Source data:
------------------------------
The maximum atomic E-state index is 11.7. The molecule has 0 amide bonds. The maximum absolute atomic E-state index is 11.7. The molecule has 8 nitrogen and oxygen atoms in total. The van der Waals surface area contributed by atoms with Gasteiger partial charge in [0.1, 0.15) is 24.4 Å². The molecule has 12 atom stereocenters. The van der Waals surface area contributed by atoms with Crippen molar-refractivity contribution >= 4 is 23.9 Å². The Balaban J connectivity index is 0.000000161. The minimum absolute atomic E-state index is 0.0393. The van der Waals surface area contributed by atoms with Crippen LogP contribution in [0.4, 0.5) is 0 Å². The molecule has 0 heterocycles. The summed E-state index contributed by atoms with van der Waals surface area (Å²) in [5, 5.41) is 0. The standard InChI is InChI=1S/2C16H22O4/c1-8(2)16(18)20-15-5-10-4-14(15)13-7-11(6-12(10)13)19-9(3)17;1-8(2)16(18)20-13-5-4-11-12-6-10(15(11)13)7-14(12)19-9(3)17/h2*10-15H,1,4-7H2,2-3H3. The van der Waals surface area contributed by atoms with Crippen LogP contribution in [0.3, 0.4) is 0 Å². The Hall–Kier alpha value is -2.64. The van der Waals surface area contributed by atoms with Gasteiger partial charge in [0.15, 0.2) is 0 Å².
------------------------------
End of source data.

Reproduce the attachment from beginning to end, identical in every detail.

The maximum atomic E-state index is 11.7. The molecule has 0 amide bonds. The maximum absolute atomic E-state index is 11.7. The molecule has 8 nitrogen and oxygen atoms in total. The van der Waals surface area contributed by atoms with Gasteiger partial charge in [0.1, 0.15) is 24.4 Å². The molecule has 12 atom stereocenters. The van der Waals surface area contributed by atoms with Crippen molar-refractivity contribution >= 4 is 23.9 Å². The Balaban J connectivity index is 0.000000161. The minimum absolute atomic E-state index is 0.0393. The van der Waals surface area contributed by atoms with Crippen LogP contribution in [0.4, 0.5) is 0 Å². The molecule has 0 heterocycles. The summed E-state index contributed by atoms with van der Waals surface area (Å²) in [5, 5.41) is 0. The standard InChI is InChI=1S/2C16H22O4/c1-8(2)16(18)20-15-5-10-4-14(15)13-7-11(6-12(10)13)19-9(3)17;1-8(2)16(18)20-13-5-4-11-12-6-10(15(11)13)7-14(12)19-9(3)17/h2*10-15H,1,4-7H2,2-3H3. The van der Waals surface area contributed by atoms with Crippen LogP contribution in [0.3, 0.4) is 0 Å². The Hall–Kier alpha value is -2.64. The van der Waals surface area contributed by atoms with Gasteiger partial charge in [0.15, 0.2) is 0 Å².